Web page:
“The reform… constitutes an unprecedented transformation of our social model (and) the economic functioning of our country,” the 39-year-old Macron said, adding that it had been “carried out in record time”.
The measures, which have triggered mass protests, are designed to give employers more flexibility to negotiate pay and conditions with their workers and makes it easier to lay off staff.
Macron signed the reform, contained in five executive orders, seated at his desk in the Elysee Palace before television cameras in a US-inspired novelty for a French president.
The overhaul, eagerly awaited by the business community and France's EU partners, was fast-tracked via executive orders as a way of avoiding a prolonged battle in the streets.
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The measures chip into worker protections that have long been sacrosanct in France, frustrating reform-minded governments whether on the left or the right.
But Macron insisted Friday that the reform contained “new rights and new protections”, such as a provision for higher payouts to workers made redundant.
Three months of negotiations with union leaders pointed up a split between those willing to compromise — the CFDT and FO — and those determined to fight the reforms, led by the largest and most militant union, the CGT.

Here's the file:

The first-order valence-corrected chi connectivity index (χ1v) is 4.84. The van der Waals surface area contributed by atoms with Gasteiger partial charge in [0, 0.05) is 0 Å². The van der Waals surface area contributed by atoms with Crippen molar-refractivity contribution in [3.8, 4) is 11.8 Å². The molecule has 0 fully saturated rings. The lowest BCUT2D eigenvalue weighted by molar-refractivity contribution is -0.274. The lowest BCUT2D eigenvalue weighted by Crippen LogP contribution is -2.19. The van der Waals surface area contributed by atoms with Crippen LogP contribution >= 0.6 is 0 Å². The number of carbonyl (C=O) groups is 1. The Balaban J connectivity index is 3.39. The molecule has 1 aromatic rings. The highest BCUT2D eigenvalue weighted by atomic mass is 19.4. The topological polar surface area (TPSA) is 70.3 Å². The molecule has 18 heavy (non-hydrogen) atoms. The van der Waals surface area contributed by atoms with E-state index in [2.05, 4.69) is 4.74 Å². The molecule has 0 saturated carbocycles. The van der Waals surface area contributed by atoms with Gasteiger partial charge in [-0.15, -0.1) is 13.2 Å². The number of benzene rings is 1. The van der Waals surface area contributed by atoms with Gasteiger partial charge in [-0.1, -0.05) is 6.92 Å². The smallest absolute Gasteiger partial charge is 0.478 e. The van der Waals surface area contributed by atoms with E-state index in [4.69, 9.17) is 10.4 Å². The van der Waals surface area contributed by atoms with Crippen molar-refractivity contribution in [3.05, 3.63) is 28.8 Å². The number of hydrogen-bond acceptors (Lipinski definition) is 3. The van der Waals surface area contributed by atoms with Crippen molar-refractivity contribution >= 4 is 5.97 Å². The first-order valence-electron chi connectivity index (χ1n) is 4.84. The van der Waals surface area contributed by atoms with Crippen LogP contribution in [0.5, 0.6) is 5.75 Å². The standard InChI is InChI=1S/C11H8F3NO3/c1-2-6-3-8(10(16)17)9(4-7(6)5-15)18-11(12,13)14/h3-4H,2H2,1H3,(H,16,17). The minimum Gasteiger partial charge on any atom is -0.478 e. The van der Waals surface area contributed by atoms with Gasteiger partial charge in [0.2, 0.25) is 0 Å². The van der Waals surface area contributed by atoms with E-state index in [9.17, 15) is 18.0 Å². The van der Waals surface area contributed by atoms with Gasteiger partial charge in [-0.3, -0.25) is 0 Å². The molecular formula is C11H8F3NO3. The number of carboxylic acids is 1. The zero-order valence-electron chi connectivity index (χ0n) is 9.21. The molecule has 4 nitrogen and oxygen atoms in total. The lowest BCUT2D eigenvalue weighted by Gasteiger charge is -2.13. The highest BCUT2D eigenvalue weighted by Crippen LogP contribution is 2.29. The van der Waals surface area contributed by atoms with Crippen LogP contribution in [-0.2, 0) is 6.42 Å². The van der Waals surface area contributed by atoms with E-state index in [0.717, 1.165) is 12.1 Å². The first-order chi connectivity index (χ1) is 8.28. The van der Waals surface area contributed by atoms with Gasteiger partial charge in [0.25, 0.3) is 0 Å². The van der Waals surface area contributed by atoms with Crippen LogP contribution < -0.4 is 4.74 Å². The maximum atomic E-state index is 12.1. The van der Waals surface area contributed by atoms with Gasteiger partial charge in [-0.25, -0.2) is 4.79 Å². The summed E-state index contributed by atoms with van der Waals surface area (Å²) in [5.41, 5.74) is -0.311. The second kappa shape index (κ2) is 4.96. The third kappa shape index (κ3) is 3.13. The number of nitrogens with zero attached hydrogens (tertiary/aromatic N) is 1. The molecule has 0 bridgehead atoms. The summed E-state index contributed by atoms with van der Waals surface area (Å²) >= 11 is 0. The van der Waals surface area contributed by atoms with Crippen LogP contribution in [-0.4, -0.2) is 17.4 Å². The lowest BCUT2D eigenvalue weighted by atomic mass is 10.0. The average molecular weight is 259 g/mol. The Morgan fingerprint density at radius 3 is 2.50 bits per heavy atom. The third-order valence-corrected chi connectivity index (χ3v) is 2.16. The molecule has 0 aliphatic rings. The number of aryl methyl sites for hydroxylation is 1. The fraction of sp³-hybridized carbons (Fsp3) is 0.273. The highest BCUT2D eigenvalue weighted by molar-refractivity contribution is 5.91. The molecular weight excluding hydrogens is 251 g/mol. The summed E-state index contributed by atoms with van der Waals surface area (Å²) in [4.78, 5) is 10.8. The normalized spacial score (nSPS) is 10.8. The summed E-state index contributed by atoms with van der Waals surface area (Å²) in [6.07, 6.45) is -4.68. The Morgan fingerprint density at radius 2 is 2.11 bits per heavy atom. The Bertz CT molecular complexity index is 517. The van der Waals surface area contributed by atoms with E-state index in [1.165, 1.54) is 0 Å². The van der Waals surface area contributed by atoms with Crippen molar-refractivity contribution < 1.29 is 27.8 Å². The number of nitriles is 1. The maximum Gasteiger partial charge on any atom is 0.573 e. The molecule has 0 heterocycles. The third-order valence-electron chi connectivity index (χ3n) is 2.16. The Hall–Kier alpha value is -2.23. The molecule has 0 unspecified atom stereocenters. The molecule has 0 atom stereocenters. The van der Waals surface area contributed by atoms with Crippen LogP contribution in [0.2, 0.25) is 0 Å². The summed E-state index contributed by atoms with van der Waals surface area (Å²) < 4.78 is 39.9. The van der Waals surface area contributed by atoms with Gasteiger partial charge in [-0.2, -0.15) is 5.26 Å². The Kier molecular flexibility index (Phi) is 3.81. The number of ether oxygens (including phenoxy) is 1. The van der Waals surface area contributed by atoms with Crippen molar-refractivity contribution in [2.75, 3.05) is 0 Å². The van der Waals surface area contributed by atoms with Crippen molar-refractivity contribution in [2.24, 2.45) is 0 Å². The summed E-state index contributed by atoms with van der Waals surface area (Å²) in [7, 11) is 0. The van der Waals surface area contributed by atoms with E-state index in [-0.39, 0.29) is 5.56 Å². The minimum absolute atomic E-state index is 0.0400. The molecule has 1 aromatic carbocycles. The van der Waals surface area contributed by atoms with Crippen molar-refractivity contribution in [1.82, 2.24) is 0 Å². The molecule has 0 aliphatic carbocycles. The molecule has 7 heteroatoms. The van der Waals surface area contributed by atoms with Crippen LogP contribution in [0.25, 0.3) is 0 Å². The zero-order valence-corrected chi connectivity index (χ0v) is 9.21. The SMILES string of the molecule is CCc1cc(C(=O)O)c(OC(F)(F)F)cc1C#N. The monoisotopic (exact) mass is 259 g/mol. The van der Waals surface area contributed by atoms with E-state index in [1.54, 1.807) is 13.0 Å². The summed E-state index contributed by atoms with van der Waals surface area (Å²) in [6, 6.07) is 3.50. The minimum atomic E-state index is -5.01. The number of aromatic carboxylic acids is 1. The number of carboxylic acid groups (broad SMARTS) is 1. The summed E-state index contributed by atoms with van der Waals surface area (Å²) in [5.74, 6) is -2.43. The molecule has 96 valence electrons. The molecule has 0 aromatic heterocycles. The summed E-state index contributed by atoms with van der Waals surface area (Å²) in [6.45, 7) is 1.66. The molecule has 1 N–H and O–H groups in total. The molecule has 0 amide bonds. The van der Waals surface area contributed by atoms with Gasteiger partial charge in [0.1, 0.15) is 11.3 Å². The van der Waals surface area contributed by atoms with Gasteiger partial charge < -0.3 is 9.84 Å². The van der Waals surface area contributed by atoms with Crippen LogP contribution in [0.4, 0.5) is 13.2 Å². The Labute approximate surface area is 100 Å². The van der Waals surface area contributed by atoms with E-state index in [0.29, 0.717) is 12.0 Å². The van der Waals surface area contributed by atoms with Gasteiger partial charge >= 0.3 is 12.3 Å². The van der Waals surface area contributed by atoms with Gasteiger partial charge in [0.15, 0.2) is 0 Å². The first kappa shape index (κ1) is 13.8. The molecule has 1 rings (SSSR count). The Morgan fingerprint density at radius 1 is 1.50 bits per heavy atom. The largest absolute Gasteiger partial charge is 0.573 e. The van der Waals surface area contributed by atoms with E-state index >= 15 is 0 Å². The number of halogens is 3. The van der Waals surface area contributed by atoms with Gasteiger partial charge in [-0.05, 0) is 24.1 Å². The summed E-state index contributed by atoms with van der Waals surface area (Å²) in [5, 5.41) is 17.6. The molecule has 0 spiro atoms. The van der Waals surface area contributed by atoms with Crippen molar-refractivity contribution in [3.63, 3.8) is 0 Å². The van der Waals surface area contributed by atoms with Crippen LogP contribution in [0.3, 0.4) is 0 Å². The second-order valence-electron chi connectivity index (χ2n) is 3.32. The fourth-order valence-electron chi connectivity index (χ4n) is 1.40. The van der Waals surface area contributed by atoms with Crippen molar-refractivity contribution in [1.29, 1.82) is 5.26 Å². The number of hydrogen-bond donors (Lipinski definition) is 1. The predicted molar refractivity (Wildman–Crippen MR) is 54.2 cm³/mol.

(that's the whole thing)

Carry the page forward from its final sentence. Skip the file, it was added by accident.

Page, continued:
But the resistance has been far weaker than that faced by Macron's Socialist predecessor Francois Hollande over his changes to the labour code, which sparked a wave of sometimes violent protests last year.
On Thursday, some 132,000 people demonstrated across France, just over half the numbers who took part last week in the first major street protests organised by trade unions since the centrist Macron was elected in May.
The Macron team insists that the reforms will encourage hiring and will offer the best cure to France's stubbornly high unemployment rate, which stands at 9.5 percent, roughly twice the levels in Britain or Germany.
Public opinion is divided, according to a recent BVA poll, with most respondents saying they think the reforms will boost France's competitiveness but fail to improve employees' working conditions.
Critics see the use of executive orders as reinforcing perceptions of Macron as a monarchical or even “pharaonic” leader.
But Macron insists he has a mandate for change after sweeping the board in presidential and parliamentary elections in May and June.
“Democracy does not happen in the street,” Macron said in New York on Wednesday.